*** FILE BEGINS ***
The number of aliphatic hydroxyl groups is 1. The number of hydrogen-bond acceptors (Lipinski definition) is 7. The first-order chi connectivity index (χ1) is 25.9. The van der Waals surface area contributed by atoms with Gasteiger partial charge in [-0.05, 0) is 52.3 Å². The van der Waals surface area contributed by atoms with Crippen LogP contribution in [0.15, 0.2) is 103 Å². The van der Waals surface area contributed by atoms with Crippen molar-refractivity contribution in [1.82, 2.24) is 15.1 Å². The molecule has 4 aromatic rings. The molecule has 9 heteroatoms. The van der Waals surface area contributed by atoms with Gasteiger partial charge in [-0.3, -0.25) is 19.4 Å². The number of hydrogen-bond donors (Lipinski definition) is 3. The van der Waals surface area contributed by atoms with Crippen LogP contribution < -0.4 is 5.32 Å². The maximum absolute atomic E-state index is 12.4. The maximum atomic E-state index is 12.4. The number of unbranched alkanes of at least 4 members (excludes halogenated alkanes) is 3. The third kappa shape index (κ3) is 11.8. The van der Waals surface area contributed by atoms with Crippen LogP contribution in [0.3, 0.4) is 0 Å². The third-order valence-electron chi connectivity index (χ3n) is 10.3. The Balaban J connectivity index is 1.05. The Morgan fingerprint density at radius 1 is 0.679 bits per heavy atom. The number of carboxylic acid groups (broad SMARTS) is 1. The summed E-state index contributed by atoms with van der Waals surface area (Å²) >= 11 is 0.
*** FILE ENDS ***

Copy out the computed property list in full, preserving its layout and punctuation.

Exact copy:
The number of aliphatic hydroxyl groups is 1. The number of hydrogen-bond acceptors (Lipinski definition) is 7. The first-order chi connectivity index (χ1) is 25.9. The van der Waals surface area contributed by atoms with Gasteiger partial charge in [-0.05, 0) is 52.3 Å². The van der Waals surface area contributed by atoms with Crippen LogP contribution in [0.15, 0.2) is 103 Å². The van der Waals surface area contributed by atoms with Crippen molar-refractivity contribution in [1.82, 2.24) is 15.1 Å². The molecule has 4 aromatic rings. The molecule has 9 heteroatoms. The van der Waals surface area contributed by atoms with Gasteiger partial charge in [-0.3, -0.25) is 19.4 Å². The number of hydrogen-bond donors (Lipinski definition) is 3. The van der Waals surface area contributed by atoms with Crippen LogP contribution < -0.4 is 5.32 Å². The maximum absolute atomic E-state index is 12.4. The maximum atomic E-state index is 12.4. The number of unbranched alkanes of at least 4 members (excludes halogenated alkanes) is 3. The third kappa shape index (κ3) is 11.8. The van der Waals surface area contributed by atoms with Crippen LogP contribution in [0.3, 0.4) is 0 Å². The third-order valence-electron chi connectivity index (χ3n) is 10.3. The Balaban J connectivity index is 1.05. The Morgan fingerprint density at radius 1 is 0.679 bits per heavy atom. The number of carboxylic acid groups (broad SMARTS) is 1. The summed E-state index contributed by atoms with van der Waals surface area (Å²) >= 11 is 0.